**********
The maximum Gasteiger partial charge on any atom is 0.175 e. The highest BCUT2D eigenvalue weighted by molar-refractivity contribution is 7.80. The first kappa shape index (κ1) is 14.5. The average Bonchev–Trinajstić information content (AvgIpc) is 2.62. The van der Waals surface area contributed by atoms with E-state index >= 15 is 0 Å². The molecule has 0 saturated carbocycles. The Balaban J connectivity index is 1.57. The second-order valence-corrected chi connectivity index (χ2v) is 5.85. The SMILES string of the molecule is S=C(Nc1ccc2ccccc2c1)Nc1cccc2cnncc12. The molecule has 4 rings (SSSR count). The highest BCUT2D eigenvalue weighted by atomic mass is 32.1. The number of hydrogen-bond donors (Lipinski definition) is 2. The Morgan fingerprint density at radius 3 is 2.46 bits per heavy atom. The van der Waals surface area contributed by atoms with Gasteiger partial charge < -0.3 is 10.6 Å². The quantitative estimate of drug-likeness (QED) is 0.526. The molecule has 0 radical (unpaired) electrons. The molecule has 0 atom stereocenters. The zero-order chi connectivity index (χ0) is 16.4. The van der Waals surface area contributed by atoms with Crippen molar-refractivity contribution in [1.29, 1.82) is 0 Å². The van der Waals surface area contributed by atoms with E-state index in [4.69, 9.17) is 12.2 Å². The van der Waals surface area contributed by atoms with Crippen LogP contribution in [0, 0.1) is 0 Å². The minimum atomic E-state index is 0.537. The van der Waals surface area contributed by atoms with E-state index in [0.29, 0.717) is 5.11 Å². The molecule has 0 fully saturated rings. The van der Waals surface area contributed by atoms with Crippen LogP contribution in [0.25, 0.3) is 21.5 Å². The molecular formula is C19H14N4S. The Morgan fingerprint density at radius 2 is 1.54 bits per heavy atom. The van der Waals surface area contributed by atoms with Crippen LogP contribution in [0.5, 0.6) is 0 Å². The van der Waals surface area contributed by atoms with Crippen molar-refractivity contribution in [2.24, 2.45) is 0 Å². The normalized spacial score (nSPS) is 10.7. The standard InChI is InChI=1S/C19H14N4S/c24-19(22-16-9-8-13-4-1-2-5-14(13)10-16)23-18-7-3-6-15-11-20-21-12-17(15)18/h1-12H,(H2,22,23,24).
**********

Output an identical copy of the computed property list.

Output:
The maximum Gasteiger partial charge on any atom is 0.175 e. The highest BCUT2D eigenvalue weighted by molar-refractivity contribution is 7.80. The first kappa shape index (κ1) is 14.5. The average Bonchev–Trinajstić information content (AvgIpc) is 2.62. The van der Waals surface area contributed by atoms with E-state index >= 15 is 0 Å². The molecule has 0 saturated carbocycles. The Balaban J connectivity index is 1.57. The second-order valence-corrected chi connectivity index (χ2v) is 5.85. The SMILES string of the molecule is S=C(Nc1ccc2ccccc2c1)Nc1cccc2cnncc12. The molecule has 4 rings (SSSR count). The highest BCUT2D eigenvalue weighted by atomic mass is 32.1. The number of hydrogen-bond donors (Lipinski definition) is 2. The Morgan fingerprint density at radius 3 is 2.46 bits per heavy atom. The van der Waals surface area contributed by atoms with Gasteiger partial charge < -0.3 is 10.6 Å². The quantitative estimate of drug-likeness (QED) is 0.526. The molecule has 0 radical (unpaired) electrons. The molecule has 0 atom stereocenters. The zero-order chi connectivity index (χ0) is 16.4. The van der Waals surface area contributed by atoms with Crippen molar-refractivity contribution in [1.29, 1.82) is 0 Å². The van der Waals surface area contributed by atoms with E-state index in [4.69, 9.17) is 12.2 Å². The van der Waals surface area contributed by atoms with Crippen LogP contribution in [0, 0.1) is 0 Å². The minimum atomic E-state index is 0.537. The van der Waals surface area contributed by atoms with E-state index in [0.29, 0.717) is 5.11 Å². The molecule has 0 fully saturated rings. The van der Waals surface area contributed by atoms with Crippen LogP contribution in [0.25, 0.3) is 21.5 Å². The molecular formula is C19H14N4S. The Morgan fingerprint density at radius 2 is 1.54 bits per heavy atom. The van der Waals surface area contributed by atoms with Crippen LogP contribution in [0.5, 0.6) is 0 Å². The van der Waals surface area contributed by atoms with Crippen molar-refractivity contribution in [2.24, 2.45) is 0 Å². The normalized spacial score (nSPS) is 10.7. The standard InChI is InChI=1S/C19H14N4S/c24-19(22-16-9-8-13-4-1-2-5-14(13)10-16)23-18-7-3-6-15-11-20-21-12-17(15)18/h1-12H,(H2,22,23,24).